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Tag archives for USA

What does the Endangered Species Listing Mean for Lions?

In late December last year, the African lion received a special gift from the U.S. government. Over the past few years, non-profit groups, the national and international public, and the U.S. Fish & Wildlife Service itself, have been rallying the government to protect lions under the Endangered Species Act. And just in time for Christmas…

A Big Year for African Wildlife: Seven Milestones of 2015

With the closing of 2015 comes the end of a big chapter for Africa and its spectacular wildlife. Looking back on the year, we reflect on the big wins and big changes for wildlife conservation in this huge, unique continent. Here are the top seven milestones for African wildlife in 2015. By Deirdre Leowinata The U.S. Government listed…

The Story About Hiroshima and Nagasaki You’ve Never Heard

“Everything is connected,” exclaimed Takeshi Miyata as he walked along the railway at the Auschwitz death camps, almost 70 years after Jews were carted off to slaughter in the same location. “Jewish scientists escaped the Nazis, helped America build an atomic bomb, and it was dropped on me.” Anyone who entered Hiroshima and Nagasaki within two weeks of…

Integration of Small UAS into U.S. Aviation System

This post is the latest in the Drones and Small Unmanned Aerial Systems Special Series, which profiles interesting information, thoughts and research into using  drones, UAVs or remotely piloted vehicles for journalism and photography, that Kike learns about during his travels. WASHINGTON – The Department of Transportation’s Federal Aviation Administration recently proposed a framework of regulations that would allow routine use of certain small…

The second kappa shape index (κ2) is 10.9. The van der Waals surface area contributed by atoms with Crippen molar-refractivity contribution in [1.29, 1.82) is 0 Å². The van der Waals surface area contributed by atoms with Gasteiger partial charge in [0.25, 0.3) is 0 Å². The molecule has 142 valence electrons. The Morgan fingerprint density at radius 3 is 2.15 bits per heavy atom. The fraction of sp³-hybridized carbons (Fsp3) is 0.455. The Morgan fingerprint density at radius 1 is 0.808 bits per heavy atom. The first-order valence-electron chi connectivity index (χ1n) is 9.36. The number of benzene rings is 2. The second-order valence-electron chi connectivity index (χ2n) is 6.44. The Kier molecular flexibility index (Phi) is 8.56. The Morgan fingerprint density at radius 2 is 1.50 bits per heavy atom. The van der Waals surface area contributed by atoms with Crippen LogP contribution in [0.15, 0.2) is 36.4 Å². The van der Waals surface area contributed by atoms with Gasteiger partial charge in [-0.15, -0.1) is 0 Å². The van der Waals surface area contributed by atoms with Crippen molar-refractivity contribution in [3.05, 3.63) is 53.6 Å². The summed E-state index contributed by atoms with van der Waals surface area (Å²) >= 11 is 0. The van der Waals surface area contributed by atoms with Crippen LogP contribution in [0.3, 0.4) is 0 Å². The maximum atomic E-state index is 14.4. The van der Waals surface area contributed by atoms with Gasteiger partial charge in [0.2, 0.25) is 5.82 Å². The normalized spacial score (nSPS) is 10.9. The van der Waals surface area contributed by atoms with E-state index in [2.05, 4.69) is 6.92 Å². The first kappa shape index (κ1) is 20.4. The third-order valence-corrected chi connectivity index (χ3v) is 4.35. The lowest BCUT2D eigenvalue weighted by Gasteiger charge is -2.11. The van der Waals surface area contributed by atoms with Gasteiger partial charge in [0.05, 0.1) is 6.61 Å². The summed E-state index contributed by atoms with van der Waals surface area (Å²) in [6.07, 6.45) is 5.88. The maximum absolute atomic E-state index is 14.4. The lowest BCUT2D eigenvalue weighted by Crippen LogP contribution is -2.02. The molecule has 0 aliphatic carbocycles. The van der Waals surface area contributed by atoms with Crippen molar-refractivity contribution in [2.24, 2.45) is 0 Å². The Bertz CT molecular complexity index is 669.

Researchers Examining Critical World Issues Receive L’Oréal Fellowships for Women in Science

Five outstanding female scientists were granted 2012 L’Oréal USA Fellowships for Women in Science at a ceremony in New York City this week. Each Fellow receives up to U.S.$60,000 to continue post-doctoral research. The program also offers professional development workshops for the Fellows to help them build networks with accomplished female leaders in corporate, academic,…

American Prairie Reserve, a Vast Grassland to Fill Your Soul

  Despite our different approaches, conservationists in the West can all generally agree on one thing: nature inspires people. The diversity, richness and complexities of ecosystems encourage scientists to dig deeper, farmers to innovate, artists to paint, and, perhaps most importantly, the broader public to get out and explore. As we assemble American Prairie Reserve…

Cherry Tree Planting in March 1912 Shaped Public Face of Washington, D.C.

The cherry trees are blooming in Washington. Tuesday, March 27, 2012, marks 100 years since First Lady Helen Taft and the Japanese ambassador’s wife, Viscountess Iwa Chinda, planted the first two trees. No photographs of the event exist, and newspaper accounts were sketchy. But historical records offer a picture of what happened that day and how it came about.